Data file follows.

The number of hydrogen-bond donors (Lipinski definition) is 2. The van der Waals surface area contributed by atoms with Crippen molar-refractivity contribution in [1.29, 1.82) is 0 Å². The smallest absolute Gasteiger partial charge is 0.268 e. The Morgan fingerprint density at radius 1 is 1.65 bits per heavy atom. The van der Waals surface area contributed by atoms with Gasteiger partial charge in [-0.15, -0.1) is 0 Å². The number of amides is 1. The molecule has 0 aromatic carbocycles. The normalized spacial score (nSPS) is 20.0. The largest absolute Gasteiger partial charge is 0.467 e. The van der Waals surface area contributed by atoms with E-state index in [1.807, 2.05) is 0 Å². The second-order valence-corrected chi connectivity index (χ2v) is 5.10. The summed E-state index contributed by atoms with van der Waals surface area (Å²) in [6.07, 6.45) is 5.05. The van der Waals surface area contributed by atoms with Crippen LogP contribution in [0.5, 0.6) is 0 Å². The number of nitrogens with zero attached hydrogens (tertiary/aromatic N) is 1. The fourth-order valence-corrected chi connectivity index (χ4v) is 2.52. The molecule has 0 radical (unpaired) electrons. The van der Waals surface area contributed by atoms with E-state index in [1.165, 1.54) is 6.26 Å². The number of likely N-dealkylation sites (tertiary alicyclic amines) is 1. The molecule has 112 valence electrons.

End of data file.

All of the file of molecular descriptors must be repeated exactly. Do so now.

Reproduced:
The number of hydrogen-bond donors (Lipinski definition) is 2. The van der Waals surface area contributed by atoms with Crippen molar-refractivity contribution in [1.29, 1.82) is 0 Å². The smallest absolute Gasteiger partial charge is 0.268 e. The Morgan fingerprint density at radius 1 is 1.65 bits per heavy atom. The van der Waals surface area contributed by atoms with Gasteiger partial charge in [-0.15, -0.1) is 0 Å². The number of amides is 1. The molecule has 0 aromatic carbocycles. The normalized spacial score (nSPS) is 20.0. The largest absolute Gasteiger partial charge is 0.467 e. The van der Waals surface area contributed by atoms with E-state index in [1.807, 2.05) is 0 Å². The second-order valence-corrected chi connectivity index (χ2v) is 5.10. The summed E-state index contributed by atoms with van der Waals surface area (Å²) in [6.07, 6.45) is 5.05. The van der Waals surface area contributed by atoms with Crippen LogP contribution in [0.5, 0.6) is 0 Å². The number of nitrogens with zero attached hydrogens (tertiary/aromatic N) is 1. The fourth-order valence-corrected chi connectivity index (χ4v) is 2.52. The molecule has 0 radical (unpaired) electrons. The van der Waals surface area contributed by atoms with E-state index in [1.165, 1.54) is 6.26 Å². The number of likely N-dealkylation sites (tertiary alicyclic amines) is 1. The molecule has 112 valence electrons.